Informal proof, formal proof, formalism

Weir, A. (2016) Informal proof, formal proof, formalism. Review of Symbolic Logic, 9(1), pp. 23-43. (doi: 10.1017/S1755020315000234)

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Increases in the use of automated theorem-provers have renewed focus on the relationship between the informal proofs normally found in mathematical research and fully formalised derivations. Whereas some claim that any correct proof will be underwritten by a fully formal proof, sceptics demur. In this paper I look at the relevance of these issues for formalism, construed as an anti-platonistic metaphysical doctrine. I argue that there are strong reasons to doubt that all proofs are fully formalisable, if formal proofs are required to be finitary, but that, on a proper view of the way in which formal proofs idealise actual practice, this restriction is unjustified and formalism is not threatened.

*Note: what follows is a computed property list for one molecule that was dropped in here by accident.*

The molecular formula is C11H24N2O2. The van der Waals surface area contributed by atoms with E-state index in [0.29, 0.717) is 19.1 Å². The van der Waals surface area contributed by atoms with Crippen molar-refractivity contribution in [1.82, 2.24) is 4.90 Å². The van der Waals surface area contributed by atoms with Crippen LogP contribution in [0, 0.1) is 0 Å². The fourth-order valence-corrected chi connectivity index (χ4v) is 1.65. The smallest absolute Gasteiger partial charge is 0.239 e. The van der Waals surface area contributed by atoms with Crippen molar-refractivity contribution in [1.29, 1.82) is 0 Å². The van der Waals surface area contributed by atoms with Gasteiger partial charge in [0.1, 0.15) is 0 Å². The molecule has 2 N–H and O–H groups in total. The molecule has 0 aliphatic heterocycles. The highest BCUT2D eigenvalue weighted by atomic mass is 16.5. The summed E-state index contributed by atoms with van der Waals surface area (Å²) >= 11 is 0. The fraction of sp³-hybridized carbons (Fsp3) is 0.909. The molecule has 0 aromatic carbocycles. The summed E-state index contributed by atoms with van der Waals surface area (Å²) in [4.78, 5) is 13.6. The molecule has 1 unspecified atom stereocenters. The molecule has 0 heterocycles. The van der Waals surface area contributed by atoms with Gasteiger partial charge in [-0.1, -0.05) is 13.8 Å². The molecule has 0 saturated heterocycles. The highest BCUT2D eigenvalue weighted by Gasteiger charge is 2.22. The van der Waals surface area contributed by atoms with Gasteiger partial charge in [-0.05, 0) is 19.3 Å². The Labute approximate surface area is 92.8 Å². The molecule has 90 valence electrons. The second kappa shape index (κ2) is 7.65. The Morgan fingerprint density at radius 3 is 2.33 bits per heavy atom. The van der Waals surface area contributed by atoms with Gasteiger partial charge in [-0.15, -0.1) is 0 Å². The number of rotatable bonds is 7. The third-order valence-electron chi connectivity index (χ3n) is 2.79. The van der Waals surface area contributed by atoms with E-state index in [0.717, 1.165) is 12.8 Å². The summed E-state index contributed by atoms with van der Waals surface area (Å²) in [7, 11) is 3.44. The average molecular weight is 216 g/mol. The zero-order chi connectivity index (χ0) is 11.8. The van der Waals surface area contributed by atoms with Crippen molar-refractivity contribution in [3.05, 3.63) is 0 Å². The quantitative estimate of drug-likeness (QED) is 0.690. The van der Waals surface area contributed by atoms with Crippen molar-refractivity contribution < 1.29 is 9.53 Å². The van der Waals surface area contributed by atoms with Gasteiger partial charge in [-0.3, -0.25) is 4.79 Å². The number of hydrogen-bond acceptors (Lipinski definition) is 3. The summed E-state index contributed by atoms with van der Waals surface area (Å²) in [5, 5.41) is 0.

Item Type:Articles
Glasgow Author(s) Enlighten ID:Weir, Professor Alan
Authors: Weir, A.
College/School:College of Arts & Humanities > School of Humanities > Philosophy
Journal Name:Review of Symbolic Logic
Publisher:Cambridge University Press
ISSN (Online):1755-0211
Published Online:07 August 2015
Copyright Holders:Copyright © 2015 Cambridge University Press
First Published:First published in Review of Symbolic Logic 9(1):23-43
Publisher Policy:Reproduced in accordance with the copyright policy of the publisher.

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